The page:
After lunch we walked around the corner and just up the block to the city’s Eglise Notre-Dame.  A beautiful Gothic church with lots of very impressive stonecarving work.  My favorite part of that may have been the musicians carved into the facade, right next to the entrance to the church.

Not far from the church is the House of Templars, aka the Musee Biochet-Brochet.  We rang the bell, and nothing happened.  After ringing a few more times, we decided it must be closed.  When we returned to our apartment that night, I checked the internet and found a website that says it is closed for renovations.  Oh well – it would’ve been nice to see the interior of such an old building (I believe it dates to the twelfth century), but seeing it from the outside was somewhat impressive.

With that museum being closed, that left us with some time before we had to head back, so we opted to check out a new museum in the area, the Museo Seine.

This museum is a delight – it is a very family-friendly exploration of the river and all the kind of crafts that are found on it, the river’s history and that of all the sorts of activities that have called it home.  The best part for me was a wall-length map of the entire river, with all the cities on it and some of the stats of those cities represented.  I wish I could’ve taken a picture of this map, but it was so large that any photograph would’ve only contained a small portion of it.

The day had turned quite sunny, and our drive back was very pleasant and relaxing (except for the end part of driving around Rouen looking for our rental drop off).  Once again, we saw many incredible vistas that would make wonderful paintings (or jigsaw puzzles).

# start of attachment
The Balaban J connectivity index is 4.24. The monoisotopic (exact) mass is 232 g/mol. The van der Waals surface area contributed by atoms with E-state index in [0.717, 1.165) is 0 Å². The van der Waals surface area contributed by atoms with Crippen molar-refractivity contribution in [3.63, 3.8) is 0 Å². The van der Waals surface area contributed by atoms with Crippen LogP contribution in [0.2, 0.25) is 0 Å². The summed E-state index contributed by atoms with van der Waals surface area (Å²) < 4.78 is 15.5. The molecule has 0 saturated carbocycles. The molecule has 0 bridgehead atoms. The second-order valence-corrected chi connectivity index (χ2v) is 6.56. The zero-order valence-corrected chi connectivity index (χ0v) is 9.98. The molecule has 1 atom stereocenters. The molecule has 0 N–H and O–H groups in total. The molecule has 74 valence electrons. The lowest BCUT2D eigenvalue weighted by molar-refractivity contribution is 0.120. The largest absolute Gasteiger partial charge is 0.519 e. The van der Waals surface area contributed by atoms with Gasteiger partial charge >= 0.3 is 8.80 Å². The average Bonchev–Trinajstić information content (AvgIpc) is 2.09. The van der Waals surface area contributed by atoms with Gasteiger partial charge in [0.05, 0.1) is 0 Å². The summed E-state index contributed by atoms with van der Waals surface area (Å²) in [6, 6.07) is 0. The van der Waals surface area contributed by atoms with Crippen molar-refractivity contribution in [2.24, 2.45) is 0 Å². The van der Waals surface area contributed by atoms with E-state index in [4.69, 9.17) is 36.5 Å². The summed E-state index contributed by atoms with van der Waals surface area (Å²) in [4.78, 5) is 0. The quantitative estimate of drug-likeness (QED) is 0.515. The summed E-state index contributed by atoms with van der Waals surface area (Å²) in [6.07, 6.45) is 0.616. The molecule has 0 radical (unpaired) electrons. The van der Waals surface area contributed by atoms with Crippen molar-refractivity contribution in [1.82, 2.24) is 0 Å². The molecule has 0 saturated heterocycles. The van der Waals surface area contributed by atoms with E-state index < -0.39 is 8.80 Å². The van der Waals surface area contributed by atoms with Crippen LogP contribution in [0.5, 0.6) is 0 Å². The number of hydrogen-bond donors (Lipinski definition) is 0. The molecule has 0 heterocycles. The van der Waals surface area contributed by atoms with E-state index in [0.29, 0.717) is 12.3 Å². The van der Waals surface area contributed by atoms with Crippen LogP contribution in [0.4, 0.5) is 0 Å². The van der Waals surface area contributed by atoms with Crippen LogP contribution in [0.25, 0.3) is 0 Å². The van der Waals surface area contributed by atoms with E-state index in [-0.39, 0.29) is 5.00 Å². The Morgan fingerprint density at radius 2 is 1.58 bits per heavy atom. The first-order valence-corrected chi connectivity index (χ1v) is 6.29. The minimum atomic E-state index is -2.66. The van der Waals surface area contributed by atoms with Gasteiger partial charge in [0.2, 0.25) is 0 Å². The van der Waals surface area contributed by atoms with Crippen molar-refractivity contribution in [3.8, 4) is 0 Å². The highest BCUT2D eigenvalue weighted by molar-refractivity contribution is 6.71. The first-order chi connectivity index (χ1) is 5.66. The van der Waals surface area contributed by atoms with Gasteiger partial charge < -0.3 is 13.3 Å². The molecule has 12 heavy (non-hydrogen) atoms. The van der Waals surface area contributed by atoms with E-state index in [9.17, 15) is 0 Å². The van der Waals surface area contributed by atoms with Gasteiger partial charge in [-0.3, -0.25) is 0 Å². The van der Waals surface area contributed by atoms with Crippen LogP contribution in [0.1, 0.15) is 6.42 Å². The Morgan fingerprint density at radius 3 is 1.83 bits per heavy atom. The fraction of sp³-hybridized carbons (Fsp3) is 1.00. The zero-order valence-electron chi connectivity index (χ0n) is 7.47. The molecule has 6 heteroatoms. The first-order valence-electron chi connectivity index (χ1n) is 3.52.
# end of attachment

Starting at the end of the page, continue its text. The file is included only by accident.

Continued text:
We even got to see the mayor of Normandy, a donkey who seemed quite bored with us.  Perhaps if we had stopped to feed him a nice local apple, his mood would’ve brightened.

Normandy Donkey

About Karl Peterson

Karl Peterson is an avid traveler, passionate about food and food-related entertainment, completely allergic to dairy. He is founder, owner and principle contributor to "The Dairy Free Traveler" blog. The Dairy Free Traveler perfectly dovetails two of his greatest areas of interest: traveling near and far, and searching for great cuisine (especially dairy free!) The Dairy Free Traveler publishes original material about the dairy free lifestyle, eating the best food in the most interesting destinations around the world. Karl's tours take him from thriving New York City, to exotic Marrakesh, to elegant Paris bistros -- (yes! even Parisians have gotten on the dairy free bandwagon.) The Dairy Free Traveler himself also engages with independent dairy free food producers, highlighting new dairy free product launches and events that support dairy free entrepreneurs. Peterson is among the top 7 most widely read TripAdvisor reviewers in New York City and is repeatedly cited as a Top Contributor at His reviews have garnered more than 542,000 readers -- half in the U.S., and half among the many countries he has visited around the world. Beyond writing this blog, Peterson is a published author, with contributions to "Savoring Gotham" edited by Andrew F. Smith (published 2015 by Oxford University) and the forthcoming Oxford Companion to Cheese (a bit ironic, yes, but a professional is often asked to stretch beyond their comfort zone!).